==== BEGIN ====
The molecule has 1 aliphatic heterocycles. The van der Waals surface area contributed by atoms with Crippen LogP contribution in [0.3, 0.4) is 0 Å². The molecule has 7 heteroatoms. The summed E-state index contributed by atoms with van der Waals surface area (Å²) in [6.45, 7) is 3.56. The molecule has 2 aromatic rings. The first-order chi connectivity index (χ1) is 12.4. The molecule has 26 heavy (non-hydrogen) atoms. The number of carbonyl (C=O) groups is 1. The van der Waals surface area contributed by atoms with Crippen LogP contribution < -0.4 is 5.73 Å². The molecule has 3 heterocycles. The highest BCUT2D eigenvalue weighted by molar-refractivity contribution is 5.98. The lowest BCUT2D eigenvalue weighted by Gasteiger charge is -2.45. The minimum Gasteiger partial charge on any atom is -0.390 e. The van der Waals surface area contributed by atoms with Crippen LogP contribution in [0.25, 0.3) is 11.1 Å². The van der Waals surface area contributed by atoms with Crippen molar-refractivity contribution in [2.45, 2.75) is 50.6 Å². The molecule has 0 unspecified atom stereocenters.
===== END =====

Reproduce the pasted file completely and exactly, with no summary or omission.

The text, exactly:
The molecule has 1 aliphatic heterocycles. The van der Waals surface area contributed by atoms with Crippen LogP contribution in [0.3, 0.4) is 0 Å². The molecule has 7 heteroatoms. The summed E-state index contributed by atoms with van der Waals surface area (Å²) in [6.45, 7) is 3.56. The molecule has 2 aromatic rings. The first-order chi connectivity index (χ1) is 12.4. The molecule has 26 heavy (non-hydrogen) atoms. The number of carbonyl (C=O) groups is 1. The van der Waals surface area contributed by atoms with Crippen LogP contribution < -0.4 is 5.73 Å². The molecule has 3 heterocycles. The highest BCUT2D eigenvalue weighted by molar-refractivity contribution is 5.98. The lowest BCUT2D eigenvalue weighted by Gasteiger charge is -2.45. The minimum Gasteiger partial charge on any atom is -0.390 e. The van der Waals surface area contributed by atoms with Crippen LogP contribution in [0.25, 0.3) is 11.1 Å². The van der Waals surface area contributed by atoms with Crippen molar-refractivity contribution in [2.45, 2.75) is 50.6 Å². The molecule has 0 unspecified atom stereocenters.